A LEAGUE of Their Own


Growing up in a loyal household, it’s always been hard to detach from our favorites that have served us so well — our favorite TV personalities, our favorite products, services, even phone company. Needless to say, I’ve been a proud AT&T carrier since I’ve had the freedom to use my own cell phone line. Others tend to wonder why the connection runs so deep— why I’ve chosen to be as loyal as my parents before me. Aside from being a fan of “sticking to what I know,” AT&T has proven to have a lot to offer, extending far beyond cable services, phone lines, and wifi. There’s certainly a reason why AT&T has been ranked number one by Diversity Incorporated Ratings, as one of the best places for the lesbians, gays, bisexuals, and transgenders to work. For the LGBT community, much praise is certainly due to AT&T, specifically, LEAGUE, the first lesbian, gay, bisexual, and transgender employee resource group to ever be established in corporate America.


AT&T isn’t new to being first. In 1975, AT&T made groundbreaking history, being the first fortune 500 company to include sexual orientation in their non-discrimination clause as part of the AT&T EEO policy. The clause emerged after an incident occurred within the company urging Bell System’s then-Senior Attorney to push for the policy change. A little over a decade later in Colorado, LGBT employees found themselves deservingly demanding more than just the induction of a new non-discriminatory clause. In 1987, they founded LEAGUE( Lesbian And Gay United Employees) of AT&T, advocating for equal domestic partnership benefits. With the support of instrumental leaders within the company like Mirian Graddick, Barbara Peda, and Reed Harrison, AT&T became one of the first companies to offer domestic partner benefits to LGBT employees, setting the stage for more growth and opportunity within the company.

Joshua Hampshire, LEAGUE’s current Chief Executive Officer, recalls the long history of LEAGUE, when the employee resource group consisted of only individual chapters. It wasn’t until 1992, after AT&T urged all LEAGUE chapters to unite, that all chapters merged to form a national organization. And by 1996, not only was LEAGUE a strong-standing resource group upholding diversity and a supportive work environment, but LEAGUE had began funding a new entity under their organization — LEAGUE Foundation, providing financial resources to LGBT students pursuing high learning (since, awarding over $169,500 in scholarships to self-identified LGBT youth). In the midst of it all, Hampshire boasts that LEAGUE has still been able to close the inequality gap, expanding benefits to transgender employees (being one of the few companies to cover transgender surgeries), and even offering tremendous support for adoption. However, Hampshire admits LEAGUE is still pushing the envelope, advocating for advances such as maternity leave in situations like his own, in which male employees are expecting and wish to spend time away from work to care for their newborns. LEAGUE also pushes for support of alternatives, such as in vitro for female employees hoping to build families as well. An equal playing field is what the organization rallies to defend. And while some advancements are still in the works, acknowledging how far LEAGUE has come is a must.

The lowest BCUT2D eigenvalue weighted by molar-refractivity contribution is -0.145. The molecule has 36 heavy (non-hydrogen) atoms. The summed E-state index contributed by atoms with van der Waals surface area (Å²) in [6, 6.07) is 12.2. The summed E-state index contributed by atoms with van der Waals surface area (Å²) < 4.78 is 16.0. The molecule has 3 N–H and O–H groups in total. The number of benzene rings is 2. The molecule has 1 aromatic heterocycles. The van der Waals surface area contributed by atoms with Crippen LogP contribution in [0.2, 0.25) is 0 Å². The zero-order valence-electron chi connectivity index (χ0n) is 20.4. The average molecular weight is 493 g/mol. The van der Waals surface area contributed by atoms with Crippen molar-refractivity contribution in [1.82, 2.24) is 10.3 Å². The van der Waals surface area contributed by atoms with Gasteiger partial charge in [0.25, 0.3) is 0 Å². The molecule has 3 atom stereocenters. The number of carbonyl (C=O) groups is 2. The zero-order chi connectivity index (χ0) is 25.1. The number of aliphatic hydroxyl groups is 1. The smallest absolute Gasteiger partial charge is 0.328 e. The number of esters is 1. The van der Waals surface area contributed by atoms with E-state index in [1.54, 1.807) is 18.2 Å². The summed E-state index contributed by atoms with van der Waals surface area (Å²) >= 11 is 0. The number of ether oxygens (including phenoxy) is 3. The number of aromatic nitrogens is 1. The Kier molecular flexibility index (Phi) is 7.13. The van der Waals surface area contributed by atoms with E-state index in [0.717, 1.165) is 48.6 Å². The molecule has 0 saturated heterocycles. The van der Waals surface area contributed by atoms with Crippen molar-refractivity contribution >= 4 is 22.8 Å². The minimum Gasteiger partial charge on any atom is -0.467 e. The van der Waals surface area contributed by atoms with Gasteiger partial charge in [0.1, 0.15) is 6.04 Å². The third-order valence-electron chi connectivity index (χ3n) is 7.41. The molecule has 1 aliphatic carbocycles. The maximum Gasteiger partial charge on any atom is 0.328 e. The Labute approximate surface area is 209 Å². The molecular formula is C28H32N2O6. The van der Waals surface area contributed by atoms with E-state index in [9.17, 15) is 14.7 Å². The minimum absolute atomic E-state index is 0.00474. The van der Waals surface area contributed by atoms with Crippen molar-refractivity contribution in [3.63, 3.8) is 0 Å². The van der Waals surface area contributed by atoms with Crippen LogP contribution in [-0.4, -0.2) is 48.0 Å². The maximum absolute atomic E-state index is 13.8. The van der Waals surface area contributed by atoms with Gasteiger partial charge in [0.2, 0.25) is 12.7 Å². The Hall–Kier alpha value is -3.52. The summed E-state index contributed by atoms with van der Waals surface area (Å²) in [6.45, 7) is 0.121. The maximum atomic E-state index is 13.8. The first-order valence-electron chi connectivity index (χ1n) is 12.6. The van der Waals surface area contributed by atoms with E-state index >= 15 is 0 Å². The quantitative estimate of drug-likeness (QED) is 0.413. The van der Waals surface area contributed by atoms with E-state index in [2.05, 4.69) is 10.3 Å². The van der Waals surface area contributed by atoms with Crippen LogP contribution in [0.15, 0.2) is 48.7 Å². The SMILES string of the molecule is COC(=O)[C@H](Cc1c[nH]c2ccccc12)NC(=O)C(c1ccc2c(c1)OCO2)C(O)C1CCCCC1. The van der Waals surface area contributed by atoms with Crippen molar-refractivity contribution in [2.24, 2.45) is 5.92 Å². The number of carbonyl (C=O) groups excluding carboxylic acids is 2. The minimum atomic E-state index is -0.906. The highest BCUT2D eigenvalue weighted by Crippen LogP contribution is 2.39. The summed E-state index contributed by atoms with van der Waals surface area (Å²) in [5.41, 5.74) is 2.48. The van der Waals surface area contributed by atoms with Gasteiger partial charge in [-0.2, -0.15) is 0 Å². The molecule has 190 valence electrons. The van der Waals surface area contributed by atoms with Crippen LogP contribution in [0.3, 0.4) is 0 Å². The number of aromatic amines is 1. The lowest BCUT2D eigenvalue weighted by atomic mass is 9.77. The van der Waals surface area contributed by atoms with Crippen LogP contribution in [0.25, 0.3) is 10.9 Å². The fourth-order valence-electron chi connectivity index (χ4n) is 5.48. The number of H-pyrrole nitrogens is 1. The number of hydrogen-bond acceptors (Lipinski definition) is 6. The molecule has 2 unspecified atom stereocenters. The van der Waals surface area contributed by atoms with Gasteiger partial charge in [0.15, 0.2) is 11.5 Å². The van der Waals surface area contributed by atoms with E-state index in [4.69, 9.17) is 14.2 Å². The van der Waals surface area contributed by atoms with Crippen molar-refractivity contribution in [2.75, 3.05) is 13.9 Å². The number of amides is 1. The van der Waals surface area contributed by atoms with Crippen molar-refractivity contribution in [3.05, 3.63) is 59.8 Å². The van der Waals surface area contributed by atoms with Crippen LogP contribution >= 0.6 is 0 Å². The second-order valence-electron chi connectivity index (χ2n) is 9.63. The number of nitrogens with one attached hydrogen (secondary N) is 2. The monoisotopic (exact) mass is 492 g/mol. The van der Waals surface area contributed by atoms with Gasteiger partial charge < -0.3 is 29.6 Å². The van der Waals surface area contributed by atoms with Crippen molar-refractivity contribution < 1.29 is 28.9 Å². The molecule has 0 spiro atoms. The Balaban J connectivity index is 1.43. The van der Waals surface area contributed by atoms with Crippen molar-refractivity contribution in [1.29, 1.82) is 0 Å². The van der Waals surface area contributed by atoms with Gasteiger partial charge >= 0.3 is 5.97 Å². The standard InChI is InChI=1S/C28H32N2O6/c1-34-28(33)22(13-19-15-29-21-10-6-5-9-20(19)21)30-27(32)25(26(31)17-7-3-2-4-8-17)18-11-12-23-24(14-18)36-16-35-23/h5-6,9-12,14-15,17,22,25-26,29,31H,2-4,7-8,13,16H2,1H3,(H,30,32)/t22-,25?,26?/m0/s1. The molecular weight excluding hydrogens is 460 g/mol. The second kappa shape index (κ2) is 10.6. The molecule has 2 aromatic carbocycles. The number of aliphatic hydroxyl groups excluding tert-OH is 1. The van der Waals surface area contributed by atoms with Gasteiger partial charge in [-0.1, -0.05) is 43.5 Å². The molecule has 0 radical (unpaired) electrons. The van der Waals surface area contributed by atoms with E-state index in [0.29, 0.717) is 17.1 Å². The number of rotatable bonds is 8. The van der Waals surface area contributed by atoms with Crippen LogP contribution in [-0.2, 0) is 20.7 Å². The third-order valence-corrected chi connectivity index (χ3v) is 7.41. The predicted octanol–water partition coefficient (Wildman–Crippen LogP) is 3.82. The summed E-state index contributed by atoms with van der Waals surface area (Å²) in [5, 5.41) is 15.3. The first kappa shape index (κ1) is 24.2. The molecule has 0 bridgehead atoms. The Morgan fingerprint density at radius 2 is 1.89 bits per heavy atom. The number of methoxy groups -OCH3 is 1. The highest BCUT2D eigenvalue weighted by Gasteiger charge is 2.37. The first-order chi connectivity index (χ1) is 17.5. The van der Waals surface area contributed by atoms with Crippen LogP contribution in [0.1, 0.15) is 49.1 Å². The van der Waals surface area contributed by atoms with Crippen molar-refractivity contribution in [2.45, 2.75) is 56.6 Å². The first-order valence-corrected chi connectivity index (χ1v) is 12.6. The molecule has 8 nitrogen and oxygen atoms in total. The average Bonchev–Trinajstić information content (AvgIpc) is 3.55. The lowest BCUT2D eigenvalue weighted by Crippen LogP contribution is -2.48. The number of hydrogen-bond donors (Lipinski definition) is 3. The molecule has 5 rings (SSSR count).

With just under 3,500 members and thirty chapters in the U.S., representing 49 of the 50 states, LEAGUE has paved the way for LGBT employees to not just support their families, but also to develop their careers at AT&T. Said to have 120 executive positions within the company, AT&T surely has room for more LGBT employees to attain higher positions in the company. LEAGUE champions for its members to not only represent the LGBT community, but the entire AT&T population while excelling in their career with the support of AT&T.

In the meantime, LEAGUE will continue doing great things in the community. With chairman roles rotating yearly, members revolving, and continuous advancements, LEAGUE stays on their toes. The organization provides opportunities to engage members, allies, and volunteers with projects such as 14 in 14, encouraging members to volunteer at least 14 hours in 2014, LGBT student mentoring, providing hackathons and going into communities uplifting and encouraging LGBT youth, and making grassroot efforts to give back to AT&T with Pride in a Box, a toolkit allowing members to venture out to communities, explaining what LEAGUE at AT&T is and how they are celebrating diversity and support. Other initiatives like LEAGUE’s signature events, including Spirit Day, Transgender Remembrance Day, and National Coming Out Day, grant the organization the chance to engage all employees of AT&T with hopes of communicating the importance of these events from the LGBT perspective. Aside from those measures, LEAGUE stands by their women’s project, specifically designed to assist women employees in building their careers through interactions with AT&T leaders and executives. And to show off how close LEAGUE has come to accomplishing their goal, next year, for the first time in LEAGUE history, a woman allie, Patty Kelley, will assume the role of Chief Executive Officer for LEAGUE at AT&T.

Members of the organization know all too well how far LEAGUE has come, from uniting AT&T’s LGBT employees, to advocating for equal benefits and offering support and diversity within the company. In the years to come, the employee resource group wishes to continue creating opportunities to build careers, promote diversity and support, engage members and allies, and foster leadership development, all while up-keeping one of the most supportive work environments.